“Pete” Fay as he was known to his friends had been a member of the [American Alpine] Club for 59 years at the time of his death last August . His qualifications for election in 1912 were four seasons in the Canadian Rockies beginning in 1906. In 1914 he joined a Smithsonian expedition which left Jasper, Alberta in June for the purposes of exploration, mapping and the collection of birds and mammals in the northern Rockies. Reports were filed with the Biological Survey in Washington. In mid-October the party met a trapper who showed them an old newspaper with reports of the first weeks of World War I of which they had no inkling. For the next three or four days they traveled non-stop to reach Hudson Hope on the Peace River.
Pete graduated from Harvard in 1907. During World War I he joined the American Field Service to drive an ambulance in France and later served with the Air Force in France and Belgium. Afterwards he was associated with an investment counseling firm in Boston for many years. Aside from two years on the Council (1930-1932), he did not take an active part in Club affairs, though he attended frequent meetings. Frail health confined him to his home for the last ten or more years.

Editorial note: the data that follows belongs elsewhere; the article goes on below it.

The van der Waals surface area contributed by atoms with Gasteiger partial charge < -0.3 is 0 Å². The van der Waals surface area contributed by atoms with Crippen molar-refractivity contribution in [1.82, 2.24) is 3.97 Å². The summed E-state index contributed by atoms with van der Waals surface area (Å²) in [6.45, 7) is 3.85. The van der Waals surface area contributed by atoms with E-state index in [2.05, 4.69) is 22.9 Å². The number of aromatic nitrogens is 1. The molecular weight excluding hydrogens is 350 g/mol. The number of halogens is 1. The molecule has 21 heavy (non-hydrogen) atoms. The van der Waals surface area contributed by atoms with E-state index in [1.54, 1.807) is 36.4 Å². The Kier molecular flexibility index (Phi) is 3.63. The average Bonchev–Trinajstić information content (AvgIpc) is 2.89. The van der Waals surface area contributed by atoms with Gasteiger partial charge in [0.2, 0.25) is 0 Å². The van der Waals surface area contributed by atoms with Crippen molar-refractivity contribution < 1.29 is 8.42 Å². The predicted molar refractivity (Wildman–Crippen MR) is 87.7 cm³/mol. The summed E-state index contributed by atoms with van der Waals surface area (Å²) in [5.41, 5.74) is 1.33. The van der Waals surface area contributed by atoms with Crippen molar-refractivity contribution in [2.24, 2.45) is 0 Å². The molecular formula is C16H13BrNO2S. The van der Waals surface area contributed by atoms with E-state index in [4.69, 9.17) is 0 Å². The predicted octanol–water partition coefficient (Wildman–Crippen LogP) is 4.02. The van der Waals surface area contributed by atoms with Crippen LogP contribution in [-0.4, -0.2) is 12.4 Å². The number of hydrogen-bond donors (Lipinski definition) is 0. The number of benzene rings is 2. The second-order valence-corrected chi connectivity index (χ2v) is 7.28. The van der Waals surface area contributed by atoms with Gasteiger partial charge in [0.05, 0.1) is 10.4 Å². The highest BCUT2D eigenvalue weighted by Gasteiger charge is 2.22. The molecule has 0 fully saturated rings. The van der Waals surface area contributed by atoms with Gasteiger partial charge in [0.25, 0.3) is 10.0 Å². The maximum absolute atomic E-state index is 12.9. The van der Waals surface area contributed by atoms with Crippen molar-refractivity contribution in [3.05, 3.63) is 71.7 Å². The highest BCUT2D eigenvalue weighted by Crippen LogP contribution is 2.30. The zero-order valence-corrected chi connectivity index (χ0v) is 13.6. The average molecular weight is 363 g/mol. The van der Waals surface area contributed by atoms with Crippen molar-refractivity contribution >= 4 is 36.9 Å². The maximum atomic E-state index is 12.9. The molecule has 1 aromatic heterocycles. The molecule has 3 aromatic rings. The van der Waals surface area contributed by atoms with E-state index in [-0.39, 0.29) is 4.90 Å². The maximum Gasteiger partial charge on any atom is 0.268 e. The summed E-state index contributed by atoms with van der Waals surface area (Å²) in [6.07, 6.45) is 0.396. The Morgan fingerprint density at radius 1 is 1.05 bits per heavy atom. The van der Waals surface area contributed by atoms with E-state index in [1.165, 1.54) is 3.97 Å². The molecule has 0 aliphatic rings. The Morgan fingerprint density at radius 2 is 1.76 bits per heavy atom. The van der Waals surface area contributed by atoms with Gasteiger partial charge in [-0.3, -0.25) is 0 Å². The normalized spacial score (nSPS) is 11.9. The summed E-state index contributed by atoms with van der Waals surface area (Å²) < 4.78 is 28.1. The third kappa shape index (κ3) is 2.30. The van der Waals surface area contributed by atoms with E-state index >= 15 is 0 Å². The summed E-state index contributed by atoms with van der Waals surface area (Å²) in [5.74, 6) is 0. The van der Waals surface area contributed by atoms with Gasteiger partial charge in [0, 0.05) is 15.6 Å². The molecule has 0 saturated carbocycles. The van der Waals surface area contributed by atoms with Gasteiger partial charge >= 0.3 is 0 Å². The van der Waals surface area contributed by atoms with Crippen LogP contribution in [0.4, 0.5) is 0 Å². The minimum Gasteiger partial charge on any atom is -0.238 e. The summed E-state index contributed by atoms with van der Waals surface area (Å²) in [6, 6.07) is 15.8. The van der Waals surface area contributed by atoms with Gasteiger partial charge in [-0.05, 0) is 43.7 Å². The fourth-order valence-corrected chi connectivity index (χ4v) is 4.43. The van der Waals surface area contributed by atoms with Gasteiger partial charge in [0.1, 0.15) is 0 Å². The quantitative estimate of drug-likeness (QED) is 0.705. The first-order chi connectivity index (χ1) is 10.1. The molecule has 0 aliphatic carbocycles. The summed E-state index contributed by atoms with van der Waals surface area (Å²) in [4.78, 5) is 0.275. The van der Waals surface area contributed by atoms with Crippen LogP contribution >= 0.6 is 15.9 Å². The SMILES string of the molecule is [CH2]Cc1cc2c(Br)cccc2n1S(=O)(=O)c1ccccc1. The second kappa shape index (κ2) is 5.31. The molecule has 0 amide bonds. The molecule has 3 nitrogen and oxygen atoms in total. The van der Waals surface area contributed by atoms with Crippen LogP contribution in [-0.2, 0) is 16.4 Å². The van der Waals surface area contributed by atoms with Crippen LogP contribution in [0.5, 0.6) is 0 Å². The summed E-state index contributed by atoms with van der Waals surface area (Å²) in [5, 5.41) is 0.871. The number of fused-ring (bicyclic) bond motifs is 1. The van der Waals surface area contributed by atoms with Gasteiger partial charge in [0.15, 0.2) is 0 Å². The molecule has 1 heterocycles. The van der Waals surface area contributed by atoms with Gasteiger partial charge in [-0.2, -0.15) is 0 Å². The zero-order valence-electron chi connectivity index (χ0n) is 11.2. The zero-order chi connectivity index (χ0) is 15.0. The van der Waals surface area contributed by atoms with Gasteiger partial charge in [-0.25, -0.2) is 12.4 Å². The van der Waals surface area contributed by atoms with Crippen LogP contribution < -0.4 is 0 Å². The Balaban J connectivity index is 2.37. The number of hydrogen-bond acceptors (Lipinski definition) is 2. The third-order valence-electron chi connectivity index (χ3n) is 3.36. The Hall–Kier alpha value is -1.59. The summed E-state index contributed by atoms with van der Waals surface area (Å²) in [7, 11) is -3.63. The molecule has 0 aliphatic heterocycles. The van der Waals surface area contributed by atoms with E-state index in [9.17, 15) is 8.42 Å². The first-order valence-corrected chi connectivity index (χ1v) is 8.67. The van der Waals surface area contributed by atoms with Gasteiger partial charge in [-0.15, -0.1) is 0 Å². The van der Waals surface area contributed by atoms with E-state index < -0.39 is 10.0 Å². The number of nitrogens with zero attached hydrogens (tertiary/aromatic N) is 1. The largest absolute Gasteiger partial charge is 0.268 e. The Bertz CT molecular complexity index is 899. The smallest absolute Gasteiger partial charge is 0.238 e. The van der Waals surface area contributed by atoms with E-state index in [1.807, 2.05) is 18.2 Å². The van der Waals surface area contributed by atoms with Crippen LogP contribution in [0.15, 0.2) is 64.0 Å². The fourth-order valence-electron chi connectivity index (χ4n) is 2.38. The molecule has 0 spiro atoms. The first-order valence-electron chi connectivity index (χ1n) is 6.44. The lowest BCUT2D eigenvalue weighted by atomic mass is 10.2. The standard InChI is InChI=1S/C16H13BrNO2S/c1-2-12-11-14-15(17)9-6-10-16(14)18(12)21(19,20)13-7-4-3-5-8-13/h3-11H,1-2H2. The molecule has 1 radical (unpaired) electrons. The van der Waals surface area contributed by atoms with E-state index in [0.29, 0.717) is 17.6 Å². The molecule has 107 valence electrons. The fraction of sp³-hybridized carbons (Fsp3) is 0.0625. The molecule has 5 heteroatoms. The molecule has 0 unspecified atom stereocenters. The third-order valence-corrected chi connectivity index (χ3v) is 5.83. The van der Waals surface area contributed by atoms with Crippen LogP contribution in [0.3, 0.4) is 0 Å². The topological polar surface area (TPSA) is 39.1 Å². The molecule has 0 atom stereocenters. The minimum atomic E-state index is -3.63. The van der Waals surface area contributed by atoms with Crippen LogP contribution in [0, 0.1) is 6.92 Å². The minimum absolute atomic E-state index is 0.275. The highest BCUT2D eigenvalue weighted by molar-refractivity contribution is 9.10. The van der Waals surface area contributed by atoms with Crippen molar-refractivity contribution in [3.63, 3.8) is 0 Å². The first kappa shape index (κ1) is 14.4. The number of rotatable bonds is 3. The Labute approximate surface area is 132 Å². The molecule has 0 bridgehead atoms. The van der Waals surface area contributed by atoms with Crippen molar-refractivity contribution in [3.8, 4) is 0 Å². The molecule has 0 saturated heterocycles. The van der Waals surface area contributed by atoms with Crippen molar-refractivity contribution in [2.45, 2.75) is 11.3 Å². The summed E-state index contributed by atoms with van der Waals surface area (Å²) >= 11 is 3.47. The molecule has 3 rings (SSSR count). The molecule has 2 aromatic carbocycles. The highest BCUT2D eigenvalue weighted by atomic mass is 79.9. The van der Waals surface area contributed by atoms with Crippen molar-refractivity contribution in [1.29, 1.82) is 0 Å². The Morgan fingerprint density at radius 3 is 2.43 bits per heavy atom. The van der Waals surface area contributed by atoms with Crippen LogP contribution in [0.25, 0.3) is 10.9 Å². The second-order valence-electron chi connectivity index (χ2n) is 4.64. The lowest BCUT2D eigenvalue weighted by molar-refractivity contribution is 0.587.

— Hall, American Alpine Journal, (1972)
- Fay, Samuel Prescott [1884–1971]. “Mount Alexander.” Canadian Alpine Journal, Vol. 6 (1914–1915):121. Alpine Club of Canada
- Gilmour, Andrew James [1871–1941]. “Beyond Mount Robson: First Ascent of Mount Sir Alexander.” Canadian Alpine Journal, Vol. 18 (1929):22-32. Alpine Club of Canada
- Hall, Henry S. “Samuel Prescott Fay, 1884–1971.” American Alpine Journal, (1972). American Alpine Club
- Fay, Samuel Prescott [1884–1971]. The Forgotten Explorer: Samuel Prescott Fay’s 1914 Expedition to the Northern Rockies. Edited by Charles Helm and Mike Murtha. Victoria, B.C.: Rocky Mountain Books, 2009